News Coronavirus ‘Stay-at-home’ orders possible in Melbourne’s virus hotspots

‘Stay-at-home’ orders possible in Melbourne’s virus hotspots

victoria virus hotspots
Victorian Health Minister Jenny Mikakos says stay-at-home measures are under ‘active consideration’. Photo: Getty
Twitter Facebook Reddit Pinterest Email

Roving testing squads will doorknock Melbourne’s COVID hotspots and residents might also face stay-at-home orders as authorities try to stamp out the city’s surging coronavirus outbreak.

“This is about being nimble and responding to where we have hotspot locations,” Victorian Health Minister Jenny Mikakos said on Monday.

“We are drilling down the data and looking at particular suburbs now so we can focus our efforts on those particular suburbs where we have particular issues.”

In Sydney on Monday, Prime Minister Scott Morrison said localised restrictions were “part of living with COVID-19” and proof the national cabinet’s slow easing of restrictions made sense.

Victoria reported 16 new confirmed virus infections cases on Monday – another day of double-digit increases that has sparked an intense effort to try to control the outbreak of community transmission.

The state’s caseload has risen by more than 120 in the past week – mostly through families that have ignored physical distancing measures at home.

The Melbourne areas of greatest concern – and the number of new cases each has recorded in June.

The Australian Health Protection Principal Committee has identified the municipalities of Hume, Casey, Brimbank, Moreland, Cardinia and Darebin – home to more than a million people – as coronavirus hotspots.

“Just because you don’t live in a local government hotspot area does not mean that your area is without risk – and everybody should still be complying very closely with all of the public health advice,” Ms Mikakos said.

She said the state government had not ruled out imposing stay-at-home restrictions on the six council areas. What form they might take was under “active consideration”.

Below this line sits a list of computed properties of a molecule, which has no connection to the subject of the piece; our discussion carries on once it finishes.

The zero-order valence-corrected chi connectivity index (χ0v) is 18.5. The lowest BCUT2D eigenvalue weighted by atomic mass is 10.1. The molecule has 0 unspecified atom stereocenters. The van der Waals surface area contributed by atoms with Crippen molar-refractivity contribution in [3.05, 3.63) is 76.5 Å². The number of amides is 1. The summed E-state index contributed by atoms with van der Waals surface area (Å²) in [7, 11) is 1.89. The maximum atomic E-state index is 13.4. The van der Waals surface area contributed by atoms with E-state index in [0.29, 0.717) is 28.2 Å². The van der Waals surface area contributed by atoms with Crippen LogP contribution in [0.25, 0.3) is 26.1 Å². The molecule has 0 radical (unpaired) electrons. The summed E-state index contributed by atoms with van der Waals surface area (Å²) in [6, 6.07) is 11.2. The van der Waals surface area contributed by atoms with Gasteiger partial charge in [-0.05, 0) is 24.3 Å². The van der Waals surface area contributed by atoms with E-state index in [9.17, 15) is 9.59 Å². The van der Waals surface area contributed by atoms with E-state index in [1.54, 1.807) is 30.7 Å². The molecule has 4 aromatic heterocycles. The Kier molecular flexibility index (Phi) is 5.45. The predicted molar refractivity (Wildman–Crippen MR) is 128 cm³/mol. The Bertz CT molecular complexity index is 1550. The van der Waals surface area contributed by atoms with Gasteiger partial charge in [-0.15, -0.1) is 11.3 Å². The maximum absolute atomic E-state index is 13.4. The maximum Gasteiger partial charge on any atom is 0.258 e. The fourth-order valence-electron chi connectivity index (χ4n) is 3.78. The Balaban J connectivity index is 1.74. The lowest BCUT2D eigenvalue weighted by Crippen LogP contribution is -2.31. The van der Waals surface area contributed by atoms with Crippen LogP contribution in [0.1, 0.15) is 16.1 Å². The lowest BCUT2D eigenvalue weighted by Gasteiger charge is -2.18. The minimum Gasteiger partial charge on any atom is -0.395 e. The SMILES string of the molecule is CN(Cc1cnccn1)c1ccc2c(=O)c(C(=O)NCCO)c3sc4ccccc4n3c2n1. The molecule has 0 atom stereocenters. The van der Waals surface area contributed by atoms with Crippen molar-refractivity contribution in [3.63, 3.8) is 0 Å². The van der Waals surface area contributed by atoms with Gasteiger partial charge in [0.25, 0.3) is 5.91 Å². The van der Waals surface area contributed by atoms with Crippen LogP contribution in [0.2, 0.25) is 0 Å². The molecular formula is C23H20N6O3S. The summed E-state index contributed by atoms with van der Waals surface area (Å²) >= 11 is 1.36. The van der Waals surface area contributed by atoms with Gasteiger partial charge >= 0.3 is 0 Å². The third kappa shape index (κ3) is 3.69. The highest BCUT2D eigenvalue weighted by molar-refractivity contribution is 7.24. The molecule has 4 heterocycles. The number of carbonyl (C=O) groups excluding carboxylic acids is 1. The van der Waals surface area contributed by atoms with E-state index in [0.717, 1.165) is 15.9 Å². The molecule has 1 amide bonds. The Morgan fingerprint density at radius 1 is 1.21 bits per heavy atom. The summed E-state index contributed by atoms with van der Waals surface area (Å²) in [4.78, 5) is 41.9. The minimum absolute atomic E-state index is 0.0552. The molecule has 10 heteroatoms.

“We’ve had stay-at-home directions in the past, which limited the types of reasons that you could leave your home to medical care, going to work and going to school,” she said.

“We don’t want to be in that situation.

“If people in those hotspot areas particularly limit their movements in the next few weeks, we can assess the situation and see if that makes a difference.”

Victoria’s cases on Monday are made up of six linked to outbreaks, five identified through routine testing, four in returned travellers in hotel quarantine and one case under investigation.

They also include:

  • Two more security contractors linked to the outbreak at the Stamford Plaza Hotel, taking that cluster to 14;
  • Two further cases linked to H&M Northland, taking the total to four. One is a staff member who attended Melbourne’s Black Lives Matter protest on June 6 but is not thought to have acquired the infection there;
  • Two new cases linked to Albanvale Primary School, both teachers;
  • A child from Great Beginnings Reservoir childcare centre in Reservoir, in Melbourne’s north.

Ms Mikakos said an “action plan” starting Monday would involve widespread testing, including for people without symptoms at Keilor Downs College and Albanvale Primary School.

A team of 50 health officials would also be doorknocking, starting with the Brimbank and Cardinia council areas, to increase community engagement in hotspots areas, she said.

Victorian chief health officer Brett Sutton said people should avoid the local hotspots, or not leave from them if they lived there. Authorities are particularly concerned about school holiday travel, with the winter break beginning in Victoria on Friday.

“We really need to say, look, reconsider travel or don’t make plans to travel into these hotspot areas in particular, because it would be a very significant thing for there to be reestablished community transmission in rural NSW or some other parts where that can be avoided,” Professor Sutton said.

Australia’s chief medical officer Brendan Murphy also said people who lived in those areas should stay home.

“If you live in one of those areas, we don’t want you to fly to visit your family in Sydney or to go to country Victoria and potentially spread the virus,” Professor Murphy said.

NSW Premier Gladys Berejiklian has also urged people not to travel to Melbourne “unless it is absolutely essential”.

“The border between NSW and Victoria will continue to stay open,” she said.

“However, … nobody from NSW should be travelling to those hot spots.

“Reconsider your plans. Reconsider what you’re doing. But certainly, Melbourne is a discretion. We would recommend people not at this stage travel to Melbourne unless they have to.”

Western Australian Premier Mark McGowan said WA authorities were monitoring the Victorian outbreak.

“Clearly it makes you have second thoughts,” he told 6PR radio.

“This community spread in Victoria has now been going on for about a week and they can’t track it down.

“They’ve actually shut down parts of their economy they had reopened. So that’s the risk – if you get the virus back you then have to start shutting down again.”

Queensland Premier Annastacia Palaszczuk has not ruled out opening borders to select states.

Her government won’t make a final decision until after national cabinet meets on Friday.

-with AAP